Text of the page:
Barkas in Hyderabad is home to a large population of Arabs, mainly from Yemen. Following years of migration that began in the 17th century, they have assimilated into the local population, yet retained their distinctive culture.
In the second of a three-part series, we look at how charity has remained a hallmark of life in Barkas, the role played by education and how the community has made its presence felt in football and politics.
Hyderabad: As their population grew and space in Barkas came under pressure, the Arabs staying there moved to new areas, including Salala. They also settled down in clusters in other parts of Hyderabad, like King Kothi area where their ancestors were responsible for security at the Nizam’s residential palace, as well as the AC Guards, Golconda Fort Area.
The Fruit Auction Market, where growers would sell their produce to retailers, has been the heart of Barkas. Once, the economy of the Arab community used to revolve around this business and buyers would come from all over the city for high quality fruits. But today the market is past its prime.
Abdul Azeez Bin Hasan Al Masri Al Amoodi from Hadarmaut continues the tradition of his forefathers by conducting the auction every morning as the other elders observe keenly. But today the markets have few sellers and buyers as the number of orchards in the area has shrunk.
“This is a result of pressure on the land because of growing population. Trees have been replaced by houses and buildings,” says Habeeb Abdul Azeez Baghdadi.
Young Abdullah Bin Khalifa vows that there was nothing better than the fruits grown in the area. “We have many unique fruits and herbs, which are not available anywhere else”.
Salam Bin Abdullah Al Aseeri, a real estate developer and businessman, however, regrets the decline of traditional business of Barkas. His great grandfather, Salam Bin Abdullah Bin Salam, came to Hyderabad from Al-Aseer in Saudi Arabia, bordering Yemen. His grandfather Salam Bin Abdullah Aseeri was Subedar Major in the Nizam’s army, and his father was an engineer.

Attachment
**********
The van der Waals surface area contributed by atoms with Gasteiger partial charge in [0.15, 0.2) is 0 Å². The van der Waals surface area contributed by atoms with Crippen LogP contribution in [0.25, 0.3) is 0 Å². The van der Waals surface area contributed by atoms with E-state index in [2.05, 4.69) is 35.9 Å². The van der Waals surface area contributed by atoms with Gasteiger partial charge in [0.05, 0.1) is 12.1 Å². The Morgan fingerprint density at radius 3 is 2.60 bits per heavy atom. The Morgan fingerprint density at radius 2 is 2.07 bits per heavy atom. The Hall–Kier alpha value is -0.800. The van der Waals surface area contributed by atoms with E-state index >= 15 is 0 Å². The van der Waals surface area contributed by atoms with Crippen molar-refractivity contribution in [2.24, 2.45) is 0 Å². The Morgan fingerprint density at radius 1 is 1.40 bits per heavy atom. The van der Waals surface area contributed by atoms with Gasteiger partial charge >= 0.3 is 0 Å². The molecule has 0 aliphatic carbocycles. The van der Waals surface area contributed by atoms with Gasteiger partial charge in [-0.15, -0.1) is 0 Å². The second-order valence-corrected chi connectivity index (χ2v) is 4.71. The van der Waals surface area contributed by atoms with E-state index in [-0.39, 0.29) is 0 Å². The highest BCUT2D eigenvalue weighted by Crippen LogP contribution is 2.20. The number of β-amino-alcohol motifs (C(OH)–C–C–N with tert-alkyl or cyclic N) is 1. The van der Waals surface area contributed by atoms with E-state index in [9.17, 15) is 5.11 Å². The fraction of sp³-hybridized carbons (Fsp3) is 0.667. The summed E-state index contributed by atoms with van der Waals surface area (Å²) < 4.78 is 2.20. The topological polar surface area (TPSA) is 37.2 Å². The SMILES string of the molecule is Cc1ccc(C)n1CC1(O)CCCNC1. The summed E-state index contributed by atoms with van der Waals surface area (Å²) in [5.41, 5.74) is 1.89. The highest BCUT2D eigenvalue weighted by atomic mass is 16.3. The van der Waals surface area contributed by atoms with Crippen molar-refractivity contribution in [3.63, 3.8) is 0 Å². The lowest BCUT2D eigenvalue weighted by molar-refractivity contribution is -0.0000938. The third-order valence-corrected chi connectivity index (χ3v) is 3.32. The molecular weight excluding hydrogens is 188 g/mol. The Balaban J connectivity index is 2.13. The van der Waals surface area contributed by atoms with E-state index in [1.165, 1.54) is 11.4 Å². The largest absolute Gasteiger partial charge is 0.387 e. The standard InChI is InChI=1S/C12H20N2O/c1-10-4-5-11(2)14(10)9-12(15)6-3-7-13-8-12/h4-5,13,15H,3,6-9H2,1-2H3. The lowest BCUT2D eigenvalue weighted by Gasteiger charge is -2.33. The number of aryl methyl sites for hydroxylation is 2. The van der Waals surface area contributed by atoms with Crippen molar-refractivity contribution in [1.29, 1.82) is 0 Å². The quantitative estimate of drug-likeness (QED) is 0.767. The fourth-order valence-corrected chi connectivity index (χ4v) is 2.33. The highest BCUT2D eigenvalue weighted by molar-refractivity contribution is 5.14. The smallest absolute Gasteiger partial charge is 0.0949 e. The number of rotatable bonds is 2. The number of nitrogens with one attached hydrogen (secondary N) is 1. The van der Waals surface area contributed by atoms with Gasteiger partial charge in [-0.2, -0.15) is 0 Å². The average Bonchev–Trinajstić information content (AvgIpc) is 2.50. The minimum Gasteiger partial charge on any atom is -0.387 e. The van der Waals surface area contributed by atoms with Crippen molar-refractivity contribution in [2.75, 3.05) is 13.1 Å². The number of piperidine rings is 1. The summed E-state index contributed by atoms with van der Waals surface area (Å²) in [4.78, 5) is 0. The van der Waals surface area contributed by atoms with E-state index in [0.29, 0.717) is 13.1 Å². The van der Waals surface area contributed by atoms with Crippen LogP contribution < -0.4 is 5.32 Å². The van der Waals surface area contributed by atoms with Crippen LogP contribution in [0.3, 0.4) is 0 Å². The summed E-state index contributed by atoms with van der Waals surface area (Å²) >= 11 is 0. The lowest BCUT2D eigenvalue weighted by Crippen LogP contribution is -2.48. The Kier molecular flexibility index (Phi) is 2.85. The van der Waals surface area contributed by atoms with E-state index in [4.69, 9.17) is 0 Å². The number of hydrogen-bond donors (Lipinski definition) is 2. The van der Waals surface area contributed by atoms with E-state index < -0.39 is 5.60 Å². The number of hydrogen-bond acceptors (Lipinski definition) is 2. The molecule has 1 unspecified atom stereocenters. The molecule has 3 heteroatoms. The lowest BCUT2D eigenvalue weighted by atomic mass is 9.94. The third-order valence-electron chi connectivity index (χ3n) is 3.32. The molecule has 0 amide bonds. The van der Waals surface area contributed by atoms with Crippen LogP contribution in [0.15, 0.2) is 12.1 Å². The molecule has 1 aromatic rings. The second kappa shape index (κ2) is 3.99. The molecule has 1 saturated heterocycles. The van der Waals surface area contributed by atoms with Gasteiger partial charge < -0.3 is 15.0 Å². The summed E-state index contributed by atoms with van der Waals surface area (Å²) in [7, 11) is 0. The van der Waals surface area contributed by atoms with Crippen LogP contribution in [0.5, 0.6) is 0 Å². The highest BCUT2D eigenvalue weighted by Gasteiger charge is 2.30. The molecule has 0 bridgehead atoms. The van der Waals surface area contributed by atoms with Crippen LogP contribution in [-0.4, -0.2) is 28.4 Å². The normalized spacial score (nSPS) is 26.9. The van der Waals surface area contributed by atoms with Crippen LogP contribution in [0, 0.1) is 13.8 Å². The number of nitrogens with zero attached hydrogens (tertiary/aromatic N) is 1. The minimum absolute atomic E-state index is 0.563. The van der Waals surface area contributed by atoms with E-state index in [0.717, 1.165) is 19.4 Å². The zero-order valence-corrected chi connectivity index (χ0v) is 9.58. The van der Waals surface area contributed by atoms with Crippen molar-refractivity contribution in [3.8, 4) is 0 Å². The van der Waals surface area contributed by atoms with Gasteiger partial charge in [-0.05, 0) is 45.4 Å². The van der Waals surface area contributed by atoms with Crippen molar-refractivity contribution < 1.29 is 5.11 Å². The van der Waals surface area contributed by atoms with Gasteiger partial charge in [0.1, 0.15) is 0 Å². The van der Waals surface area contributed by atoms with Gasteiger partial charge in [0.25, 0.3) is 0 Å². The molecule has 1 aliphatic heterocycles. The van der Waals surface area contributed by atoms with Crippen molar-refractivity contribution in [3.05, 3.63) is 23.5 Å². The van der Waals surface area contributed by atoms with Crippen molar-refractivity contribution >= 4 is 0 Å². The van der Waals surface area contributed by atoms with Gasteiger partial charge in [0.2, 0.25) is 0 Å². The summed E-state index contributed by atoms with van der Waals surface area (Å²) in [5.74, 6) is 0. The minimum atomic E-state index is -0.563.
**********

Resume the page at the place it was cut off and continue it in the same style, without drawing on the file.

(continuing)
He rues the loss of traditional businesses of Barkas over the decades. “Our forefathers built the fruit and dairy businesses with honesty and integrity. But the young generation gave these principles up and the businesses moved to other areas and into the hands of other people. Today Barkas has lost the unique nature of its traditional business. Very few people bring their produce to the Barkas market for auction.”
We still love our traditions and culture. Most of the people have retained their cultural identity.
On the other hand, there has been an educational revolution. It was rare to see a college going student from the area about three decades ago. But not any more.
“We still love our traditions and culture. Most of the people have retained their cultural identity. People wear lungi and amama (Arab traditional headscarf), especially on Fridays,” says Aseeri. “Every Friday our people visit the graveyard to pray for their departed loved ones. This is followed by a family get-together where Arabic dishes like Mandi, Qabas, Majboos and Muzbih are savoured,” he says.
Keeping the cultural identity alive through the centuries is a story in itself.
Leif Manger sums up the struggle in the book The Hadrami Diaspora: Community Building of the Indian Ocean Rim.
“The maintenance of everyday Hadrami identities in Barkas in Hyderabad happens through many processes. One such process is through the staging of different traditional practices on the occasion of birth, marriage and death, as well as an adherence to culinary varieties, tastes, and preferences in dress, music, dance and so on. All of these cultural traits or practices differentiate Hadramis from other groups”.
Charity remains a hallmark of life of the Arab community as reflected in the work of numerous organisations such as Majlis-e-Sabeel Al Khair, Baitul Maal, Barkas Welfare Association.
While conducting a funeral in other parts of Hyderabad is a costly affair as one has to pay a hefty price for the piece of land, in Barkas everything is free, thanks to Majlis-e-Sabeel Al Khair.
“As soon as we receive information about the demise of a person, our volunteers take over all the arrangements of the funeral and the family members don’t have to worry about anything,” said Aseeri. “We even have Qabrastan Party (graveyard party) or volunteer group which digs graves free of cost. This has been the tradition for many decades.”